Woolly Mammoth’s Possible Comeback Through DNA Changes

By @hyaluronidase on
Yuka, a 39,000-year old female woolly mammoth discovered in Siberia
People in protective suits examine a frozen woolly mammoth named "Yuka" during a media preview at the Chiang Kai-shek Memorial Hall in Taipei November 6, 2013. Reuters

The extinct woolly mammoth may possibly come back to life as scientists from Harvard University have made changes to its DNA. The remains of the extinct animal have been preserved in the Arctic and were used as the specimen for the experiment. Scientists used the genes obtained from the preserved mammoth, replicated them and inserted them into the gene codes of an elephant, and results showed that the genes are fully functional.

This new method of applying changes to DNA is known as "Crispr" and involves the replacement of elephant genes with that of the woolly mammoth. This technique was used by Harvard University professor of genetics George Church.

Parts of the genes used have specific characteristics that are present only in mammoths including ear size, ability to withstand cold, and hairiness. According to Church, though the experiment has produced fully functional elephant-mammoth cells, the scientific work has not been published in a journal because “there is more work to do.”

In May 2013, woolly mammoth remains were discovered in remote Siberia, and upon its discovery, scientists found that it was still fresh as evidenced by the oozing deep red liquid in the carcass. Since then, scientists put in all efforts to study the existence and death of the animal.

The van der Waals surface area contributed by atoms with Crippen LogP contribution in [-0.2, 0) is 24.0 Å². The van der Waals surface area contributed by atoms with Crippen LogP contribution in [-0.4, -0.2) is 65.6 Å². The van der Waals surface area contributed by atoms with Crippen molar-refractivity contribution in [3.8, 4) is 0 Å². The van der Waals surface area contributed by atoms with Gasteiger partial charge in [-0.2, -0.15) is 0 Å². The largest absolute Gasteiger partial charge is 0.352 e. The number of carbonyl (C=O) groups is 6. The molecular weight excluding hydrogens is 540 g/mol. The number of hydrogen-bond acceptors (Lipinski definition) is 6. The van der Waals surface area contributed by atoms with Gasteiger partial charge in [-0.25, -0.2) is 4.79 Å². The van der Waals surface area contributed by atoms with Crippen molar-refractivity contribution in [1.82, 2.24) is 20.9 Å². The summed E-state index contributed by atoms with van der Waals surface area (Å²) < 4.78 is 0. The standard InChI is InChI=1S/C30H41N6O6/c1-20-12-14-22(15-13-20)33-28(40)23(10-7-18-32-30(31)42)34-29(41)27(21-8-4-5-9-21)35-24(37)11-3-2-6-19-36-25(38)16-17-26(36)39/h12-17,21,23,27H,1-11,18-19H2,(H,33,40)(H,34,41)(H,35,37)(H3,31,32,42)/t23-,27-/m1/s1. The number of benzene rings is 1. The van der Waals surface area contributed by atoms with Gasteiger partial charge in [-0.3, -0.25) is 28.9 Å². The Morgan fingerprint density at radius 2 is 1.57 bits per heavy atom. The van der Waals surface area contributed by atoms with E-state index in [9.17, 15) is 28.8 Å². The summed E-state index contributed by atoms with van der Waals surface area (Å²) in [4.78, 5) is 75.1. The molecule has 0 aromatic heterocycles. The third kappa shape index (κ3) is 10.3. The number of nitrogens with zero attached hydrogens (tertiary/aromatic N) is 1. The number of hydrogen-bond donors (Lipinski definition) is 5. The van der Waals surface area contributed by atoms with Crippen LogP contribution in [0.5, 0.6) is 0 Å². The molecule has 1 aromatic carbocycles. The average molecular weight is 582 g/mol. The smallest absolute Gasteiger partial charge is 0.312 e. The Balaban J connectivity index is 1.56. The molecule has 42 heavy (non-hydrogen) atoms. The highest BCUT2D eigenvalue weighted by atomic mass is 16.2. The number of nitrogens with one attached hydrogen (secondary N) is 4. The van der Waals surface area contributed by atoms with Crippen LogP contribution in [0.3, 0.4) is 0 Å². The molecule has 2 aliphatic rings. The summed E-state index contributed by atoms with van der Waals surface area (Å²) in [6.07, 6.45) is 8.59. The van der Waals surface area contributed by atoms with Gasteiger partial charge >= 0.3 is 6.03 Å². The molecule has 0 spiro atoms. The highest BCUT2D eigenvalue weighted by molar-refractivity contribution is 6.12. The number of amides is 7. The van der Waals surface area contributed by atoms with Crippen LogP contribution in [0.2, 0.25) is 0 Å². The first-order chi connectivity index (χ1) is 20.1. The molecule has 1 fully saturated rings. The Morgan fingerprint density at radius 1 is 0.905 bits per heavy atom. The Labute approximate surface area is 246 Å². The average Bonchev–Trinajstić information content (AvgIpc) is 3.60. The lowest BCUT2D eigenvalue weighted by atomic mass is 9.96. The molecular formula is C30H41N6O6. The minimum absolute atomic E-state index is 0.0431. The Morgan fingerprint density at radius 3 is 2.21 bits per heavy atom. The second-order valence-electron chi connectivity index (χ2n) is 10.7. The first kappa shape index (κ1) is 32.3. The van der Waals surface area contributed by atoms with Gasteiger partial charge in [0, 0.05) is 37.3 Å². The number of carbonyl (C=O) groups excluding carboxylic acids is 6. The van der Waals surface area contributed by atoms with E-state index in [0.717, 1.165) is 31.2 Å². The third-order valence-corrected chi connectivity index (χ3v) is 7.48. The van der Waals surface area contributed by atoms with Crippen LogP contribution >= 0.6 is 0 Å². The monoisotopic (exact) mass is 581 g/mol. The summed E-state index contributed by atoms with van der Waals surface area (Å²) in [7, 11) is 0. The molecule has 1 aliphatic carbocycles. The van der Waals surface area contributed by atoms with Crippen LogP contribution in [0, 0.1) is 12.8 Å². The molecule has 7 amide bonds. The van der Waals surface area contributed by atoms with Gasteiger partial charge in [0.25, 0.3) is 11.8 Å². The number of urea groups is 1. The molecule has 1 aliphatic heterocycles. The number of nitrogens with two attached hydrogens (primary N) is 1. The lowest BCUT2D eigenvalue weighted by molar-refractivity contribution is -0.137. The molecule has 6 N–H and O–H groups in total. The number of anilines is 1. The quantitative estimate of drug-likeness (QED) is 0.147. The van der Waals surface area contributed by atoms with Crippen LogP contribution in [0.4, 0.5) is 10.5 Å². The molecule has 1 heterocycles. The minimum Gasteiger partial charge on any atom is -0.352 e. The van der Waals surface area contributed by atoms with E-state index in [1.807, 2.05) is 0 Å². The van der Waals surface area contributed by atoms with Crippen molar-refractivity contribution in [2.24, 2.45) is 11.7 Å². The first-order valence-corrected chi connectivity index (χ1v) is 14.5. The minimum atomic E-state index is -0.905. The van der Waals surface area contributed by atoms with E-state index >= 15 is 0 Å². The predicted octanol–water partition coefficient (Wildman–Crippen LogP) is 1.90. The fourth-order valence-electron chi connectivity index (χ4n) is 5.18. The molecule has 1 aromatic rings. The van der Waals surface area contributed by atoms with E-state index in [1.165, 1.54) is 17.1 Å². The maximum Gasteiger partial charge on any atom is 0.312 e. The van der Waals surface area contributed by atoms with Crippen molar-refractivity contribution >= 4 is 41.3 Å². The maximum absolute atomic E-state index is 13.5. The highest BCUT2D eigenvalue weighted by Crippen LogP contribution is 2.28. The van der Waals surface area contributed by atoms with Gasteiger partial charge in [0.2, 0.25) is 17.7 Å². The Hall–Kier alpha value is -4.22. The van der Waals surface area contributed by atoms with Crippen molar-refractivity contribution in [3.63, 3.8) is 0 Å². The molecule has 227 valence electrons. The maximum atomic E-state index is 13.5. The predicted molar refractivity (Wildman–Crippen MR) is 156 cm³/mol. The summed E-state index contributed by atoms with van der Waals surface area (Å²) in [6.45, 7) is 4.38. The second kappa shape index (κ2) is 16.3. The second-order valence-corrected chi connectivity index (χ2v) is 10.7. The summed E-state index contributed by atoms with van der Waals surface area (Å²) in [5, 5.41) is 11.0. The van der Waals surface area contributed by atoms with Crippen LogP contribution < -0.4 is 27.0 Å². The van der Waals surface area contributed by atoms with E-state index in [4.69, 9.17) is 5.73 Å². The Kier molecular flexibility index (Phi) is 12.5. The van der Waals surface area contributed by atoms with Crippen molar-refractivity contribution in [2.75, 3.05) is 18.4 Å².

The carcass was brought to Yakutsk, Russia, and examined for three days before it was sent to be refrozen. About three teams of experts are working on the reconstruction of the genome to bring the mammoth back to life.

Some scientists, though, do not believe that good may come from resurrecting the mammoth.

According to ancient DNA expert, Professor Alex Greenwood, bringing back an extinct animal is of no use with all the possible extinction of the existing elephants. “Why bring back another elephantid from extinction when we cannot even keep the ones that are not extinct around?” said Greenwood.

To contact writer, email: wendylemeric@gmail.com

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